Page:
What is a Drug Rehabilitation Center?

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  • Written By: Michael Pollick
  • Edited By: Bronwyn Harris
  • Last Modified Date: 03 January 2020
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Recovery from the devastating physical and mental effects of drug addiction can be a very difficult and time-consuming process for an addict, so treatment is often rendered in a secure and private institution known as a drug rehabilitation center. A drug rehabilitation center can work on an outpatient basis, but most clients are housed on campus and heavily supervised during their long-term treatment programs. A person who seeks help in a drug rehabilitation center may enter of his or her own free will or be ordered into treatment as a condition of a drug-related criminal conviction. Some centers maintain an open door policy for voluntary patients, while other are much more restrictive.

A number of addiction and behavioral specialists work in a drug rehabilitation center, from physicians who monitor a client's physical health to clinical psychiatrists who address the client's emotional and mental issues during recovery. A drug rehabilitation center is often located in a secluded area, far removed from any outsiders who might provide illegal drugs to clients or disrupt their efforts to recover from an addiction. Visitors to a drug rehabilitation center, if permitted, are usually screened for contraband and may have very restricted access to a recovering addict.


The setting of a drug rehabilitation center can vary from institution to institution, but in general the physical grounds and architectural details create a peaceful or reflective atmosphere in order to facilitate a client's recovery. Some centers encourage residents to work on arts and crafts, while others provide alternative treatments such as music, dance or drama therapies. Since many drug addicts have physical as well as emotional issues, they are often encouraged to play sports, tend gardens or take walks around the facility's grounds.

While a drug rehabilitation center does provide a tranquil atmosphere under idyllic settings, it also employs the latest medical and psychological methods available to treat the underlying causes of drug addiction or substance abuse. Many clients suffer painful physical withdrawal symptoms as the drugs leave their systems, while others must face difficult emotional challenges as they recall traumatic events during group and individual therapy sessions. A successful drug rehabilitation center is prepared to handle any medical emergencies which may arise during treatment sessions, including threats of suicide or harm against other patients or staff members.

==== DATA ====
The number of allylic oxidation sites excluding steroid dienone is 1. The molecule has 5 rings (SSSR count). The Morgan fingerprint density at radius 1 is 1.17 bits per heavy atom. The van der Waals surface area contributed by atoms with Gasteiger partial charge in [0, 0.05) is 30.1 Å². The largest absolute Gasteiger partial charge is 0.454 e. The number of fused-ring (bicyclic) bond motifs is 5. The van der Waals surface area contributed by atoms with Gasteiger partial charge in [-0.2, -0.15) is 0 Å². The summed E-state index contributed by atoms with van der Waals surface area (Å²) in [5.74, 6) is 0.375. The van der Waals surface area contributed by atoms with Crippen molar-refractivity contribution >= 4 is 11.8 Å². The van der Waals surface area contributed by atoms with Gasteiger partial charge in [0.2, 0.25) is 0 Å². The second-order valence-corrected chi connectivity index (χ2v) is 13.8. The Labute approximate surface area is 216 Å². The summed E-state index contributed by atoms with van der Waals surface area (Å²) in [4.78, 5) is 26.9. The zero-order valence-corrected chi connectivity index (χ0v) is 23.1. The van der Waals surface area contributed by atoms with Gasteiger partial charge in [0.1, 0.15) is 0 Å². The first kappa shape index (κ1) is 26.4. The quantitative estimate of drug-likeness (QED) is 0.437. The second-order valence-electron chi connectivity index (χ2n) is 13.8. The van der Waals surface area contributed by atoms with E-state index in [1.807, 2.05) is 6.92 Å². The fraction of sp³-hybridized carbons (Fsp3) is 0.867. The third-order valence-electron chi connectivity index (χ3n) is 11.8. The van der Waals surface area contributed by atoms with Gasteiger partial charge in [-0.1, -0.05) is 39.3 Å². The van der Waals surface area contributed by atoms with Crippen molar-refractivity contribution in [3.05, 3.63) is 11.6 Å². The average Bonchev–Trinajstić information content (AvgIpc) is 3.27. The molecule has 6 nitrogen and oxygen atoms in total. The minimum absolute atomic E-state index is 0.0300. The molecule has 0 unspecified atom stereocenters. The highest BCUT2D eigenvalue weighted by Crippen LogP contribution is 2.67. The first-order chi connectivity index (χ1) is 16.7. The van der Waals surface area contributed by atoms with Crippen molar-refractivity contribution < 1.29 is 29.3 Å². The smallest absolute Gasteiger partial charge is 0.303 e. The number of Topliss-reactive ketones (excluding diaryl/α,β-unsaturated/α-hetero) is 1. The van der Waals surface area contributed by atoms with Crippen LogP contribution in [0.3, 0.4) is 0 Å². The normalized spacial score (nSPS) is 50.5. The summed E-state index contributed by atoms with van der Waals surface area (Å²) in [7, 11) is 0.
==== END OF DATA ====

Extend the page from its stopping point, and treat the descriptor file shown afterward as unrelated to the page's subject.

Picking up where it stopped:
Treatment in a drug rehabilitation center can be expensive, although many insurance policies do recognize drug rehabilitation as a legitimate medical procedure. Some government agencies also subsidize much of the cost of a drug rehabilitation center visit for indigent addicts or those who have been ordered into a drug treatment program through court order or other involuntary arrangement. Some drug rehabilitation centers are affiliated with local hospitals, while others work independently or are considered non-profit organizations.



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Post 2

@Rotergirl -- I know of a family who has spent nearly everything they had, trying to care for a loved one who had five stints in drug rehab centers before finally getting herself together. Her mom told me the family had spent something like $200,000 for the treatments. They had the money, fortunately, but the mom said they still had to cash in some stocks or bonds or something like that to finance it all.

I'm coming to the conclusion that the only really effective rehab centers are the ones that keep people for six months or a year, in order to get them detoxed, physically healthy and in the right kind of mental state to allow them to go back into the real world and stay clean. It's hugely expensive, but those seem to be the ones that have the best long-term results. It's just not very easy to stay clean on the outside.

Post 1

The problem with drug treatment centers is that there are so few of them, and the good ones are so very expensive. Sometimes, insurance will pay for a short term stay, but that's usually a one-time offer. If the rehab doesn't "take" the first time, then 12-Step groups and therapists insurance will cover may be the person's only option.

The plush, luxury centers where the stars stay are generally beyond the budget of an ordinary person. It's kind of sad that not everyone has access to these really nice centers.

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